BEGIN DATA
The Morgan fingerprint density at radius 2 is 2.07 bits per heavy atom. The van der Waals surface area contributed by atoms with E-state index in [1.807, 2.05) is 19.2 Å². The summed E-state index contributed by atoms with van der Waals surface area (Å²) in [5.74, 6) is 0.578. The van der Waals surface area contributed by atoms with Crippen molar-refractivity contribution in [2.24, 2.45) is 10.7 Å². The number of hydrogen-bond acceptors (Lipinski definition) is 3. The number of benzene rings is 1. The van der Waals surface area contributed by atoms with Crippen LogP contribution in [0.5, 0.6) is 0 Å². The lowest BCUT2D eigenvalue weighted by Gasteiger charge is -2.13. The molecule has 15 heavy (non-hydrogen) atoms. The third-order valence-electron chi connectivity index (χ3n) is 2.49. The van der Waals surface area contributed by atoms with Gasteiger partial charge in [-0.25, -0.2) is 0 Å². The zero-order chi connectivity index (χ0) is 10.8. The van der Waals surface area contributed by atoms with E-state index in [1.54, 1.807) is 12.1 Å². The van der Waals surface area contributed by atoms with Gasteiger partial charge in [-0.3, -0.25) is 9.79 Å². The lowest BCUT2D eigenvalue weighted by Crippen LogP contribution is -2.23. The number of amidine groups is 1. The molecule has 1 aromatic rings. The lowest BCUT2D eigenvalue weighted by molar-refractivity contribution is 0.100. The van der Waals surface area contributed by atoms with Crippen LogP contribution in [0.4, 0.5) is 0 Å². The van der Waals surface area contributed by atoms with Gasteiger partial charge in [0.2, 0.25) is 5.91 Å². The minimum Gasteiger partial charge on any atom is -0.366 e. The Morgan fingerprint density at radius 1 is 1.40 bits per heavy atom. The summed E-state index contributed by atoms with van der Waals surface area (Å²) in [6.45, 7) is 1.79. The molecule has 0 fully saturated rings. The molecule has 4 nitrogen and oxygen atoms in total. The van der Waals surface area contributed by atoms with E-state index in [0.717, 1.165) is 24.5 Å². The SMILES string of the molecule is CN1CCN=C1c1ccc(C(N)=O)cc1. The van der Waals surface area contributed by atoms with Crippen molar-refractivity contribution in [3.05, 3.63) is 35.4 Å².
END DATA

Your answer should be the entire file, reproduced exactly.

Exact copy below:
The Morgan fingerprint density at radius 2 is 2.07 bits per heavy atom. The van der Waals surface area contributed by atoms with E-state index in [1.807, 2.05) is 19.2 Å². The summed E-state index contributed by atoms with van der Waals surface area (Å²) in [5.74, 6) is 0.578. The van der Waals surface area contributed by atoms with Crippen molar-refractivity contribution in [2.24, 2.45) is 10.7 Å². The number of hydrogen-bond acceptors (Lipinski definition) is 3. The number of benzene rings is 1. The van der Waals surface area contributed by atoms with Crippen LogP contribution in [0.5, 0.6) is 0 Å². The lowest BCUT2D eigenvalue weighted by Gasteiger charge is -2.13. The molecule has 15 heavy (non-hydrogen) atoms. The third-order valence-electron chi connectivity index (χ3n) is 2.49. The van der Waals surface area contributed by atoms with Gasteiger partial charge in [-0.25, -0.2) is 0 Å². The zero-order chi connectivity index (χ0) is 10.8. The van der Waals surface area contributed by atoms with E-state index in [1.54, 1.807) is 12.1 Å². The van der Waals surface area contributed by atoms with Gasteiger partial charge in [-0.3, -0.25) is 9.79 Å². The lowest BCUT2D eigenvalue weighted by Crippen LogP contribution is -2.23. The number of amidine groups is 1. The molecule has 1 aromatic rings. The lowest BCUT2D eigenvalue weighted by molar-refractivity contribution is 0.100. The van der Waals surface area contributed by atoms with Crippen LogP contribution in [0.4, 0.5) is 0 Å². The van der Waals surface area contributed by atoms with Gasteiger partial charge in [0.2, 0.25) is 5.91 Å². The minimum Gasteiger partial charge on any atom is -0.366 e. The Morgan fingerprint density at radius 1 is 1.40 bits per heavy atom. The summed E-state index contributed by atoms with van der Waals surface area (Å²) in [6.45, 7) is 1.79. The molecule has 0 fully saturated rings. The molecule has 4 nitrogen and oxygen atoms in total. The van der Waals surface area contributed by atoms with E-state index in [0.717, 1.165) is 24.5 Å². The SMILES string of the molecule is CN1CCN=C1c1ccc(C(N)=O)cc1. The van der Waals surface area contributed by atoms with Crippen molar-refractivity contribution in [3.05, 3.63) is 35.4 Å².